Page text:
When Blur were honoured as lifetime achievers for their twenty-one years in pop at the recent Brit Awards, I had to suppress ironic amusement. I blogged at the time, asking how seven studio albums constituted greatness with notably, no releases since 2003.

In contrast, the Stranglers are now on their third studio outing since that date with latest offering, Giants, number seventeen in a long list of classic albums.

Nearing 40 years in the industry, the Stranglers have toured, played live in every one of those years to my knowledge. I saw my twelfth concert by the band at the O2 Academy in Birmingham on Saturday and like the previous eleven, no two Stranglers concerts are the same.

It would be easy, simply to roll out the standard, well-known hits but the Stranglers have never been ones for taking that route. Grip, Five Minutes and Always the Sun – all absent and did I miss them? Not one bit. Instead I got four new tracks off Giants and my first ever live experience of Sometimes, Rise of the Robots and Shut up.

From the moment the lights dim and you hear the opening chords of Waltz in Black, the hairs on the back of the neck stand on end because you know the the band are coming on. Two minutes later, the place erupts in a blazing inferno as the guys launch into Burning Up Time. The previously mentioned, Sometimes is next, followed by hit after hit; songs maybe not fashionable with the mainstream music press but to a Stranglers fan, each would top their charts.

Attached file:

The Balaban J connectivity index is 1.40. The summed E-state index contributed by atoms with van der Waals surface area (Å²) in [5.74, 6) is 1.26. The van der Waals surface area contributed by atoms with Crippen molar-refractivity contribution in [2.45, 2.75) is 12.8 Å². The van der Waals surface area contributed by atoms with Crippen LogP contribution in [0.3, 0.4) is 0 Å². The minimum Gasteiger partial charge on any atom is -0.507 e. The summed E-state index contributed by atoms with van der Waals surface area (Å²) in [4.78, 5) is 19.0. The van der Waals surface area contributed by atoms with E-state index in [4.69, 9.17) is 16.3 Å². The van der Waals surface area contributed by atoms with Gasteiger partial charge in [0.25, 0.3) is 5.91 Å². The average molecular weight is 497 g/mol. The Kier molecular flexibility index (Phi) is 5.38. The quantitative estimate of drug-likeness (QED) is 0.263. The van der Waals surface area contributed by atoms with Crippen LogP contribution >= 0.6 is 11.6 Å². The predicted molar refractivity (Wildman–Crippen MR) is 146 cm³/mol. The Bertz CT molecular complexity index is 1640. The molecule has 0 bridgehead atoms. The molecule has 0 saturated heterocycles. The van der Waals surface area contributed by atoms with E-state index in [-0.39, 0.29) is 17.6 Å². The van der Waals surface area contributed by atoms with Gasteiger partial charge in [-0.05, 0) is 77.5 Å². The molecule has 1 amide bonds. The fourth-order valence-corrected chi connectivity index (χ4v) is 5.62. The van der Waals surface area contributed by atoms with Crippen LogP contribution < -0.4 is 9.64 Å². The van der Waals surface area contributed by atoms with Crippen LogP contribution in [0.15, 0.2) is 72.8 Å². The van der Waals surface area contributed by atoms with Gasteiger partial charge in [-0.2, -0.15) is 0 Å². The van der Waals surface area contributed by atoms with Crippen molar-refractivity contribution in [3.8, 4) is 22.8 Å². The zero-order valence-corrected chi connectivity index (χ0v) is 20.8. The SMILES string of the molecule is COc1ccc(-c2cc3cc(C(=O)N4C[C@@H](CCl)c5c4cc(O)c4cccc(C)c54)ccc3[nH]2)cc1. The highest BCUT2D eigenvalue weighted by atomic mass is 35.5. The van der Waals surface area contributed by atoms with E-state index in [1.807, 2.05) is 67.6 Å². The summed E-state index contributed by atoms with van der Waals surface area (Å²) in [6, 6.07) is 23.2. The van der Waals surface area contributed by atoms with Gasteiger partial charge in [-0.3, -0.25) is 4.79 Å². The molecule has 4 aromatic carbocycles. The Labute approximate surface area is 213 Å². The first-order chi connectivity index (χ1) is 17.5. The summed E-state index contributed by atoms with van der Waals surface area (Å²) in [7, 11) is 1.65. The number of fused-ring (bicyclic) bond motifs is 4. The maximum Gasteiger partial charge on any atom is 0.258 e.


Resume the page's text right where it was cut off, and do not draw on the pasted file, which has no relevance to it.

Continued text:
Highlights for me were belting renditions of Relentless and The Raven, the latter of which was accompanied by a stuffed replica thrown onto the stage. The bird was promptly removed by a stagehand though not before the poor creature lost half its limbs when it fell apart. Also, strangely flung on, were what appeared to be items of underwear and a female roadie who went to retrieve a pair, took one look, grimaced and kicked them back in the audience. Obviously worn. Strange folk, these Stranglers fans at times.

The band are all in fine form, displaying that they still enjoy what they do. Jean Jacques Burnel and Baz Warne share the vocals equally and I forget the time when there was ever any other line up. Always a magic moment, No More Heroes rings out and I worry that the day will come when my heroes will become no more. Dave Greenfield, whose keyboards have hypnotised me for thirty five years is in his sixties as is Burnel. The fantastic Jet Black is seventy three, for crying out loud and as I type this, I read with horror that he has been rushed to hospital and had to miss the Oxford gig last night. Get well soon fella, you are, as always, awesome.

So what constitutes a lifetime’s achievement in music? If the Brit Awards are anything to go by, little over 100 tracks on seven albums during a twelve-year period. The Stranglers, never had, or likely will, receive the credit they deserve though with seventeen studio albums and a similar amount of live ones to listen to, I could play them non-stop for days. They may never be acknowledged in a way that their lifetimes achievements are recognised by the masses, but they have given more joy to last this particular fan – a lifetime. And that’s some achievement.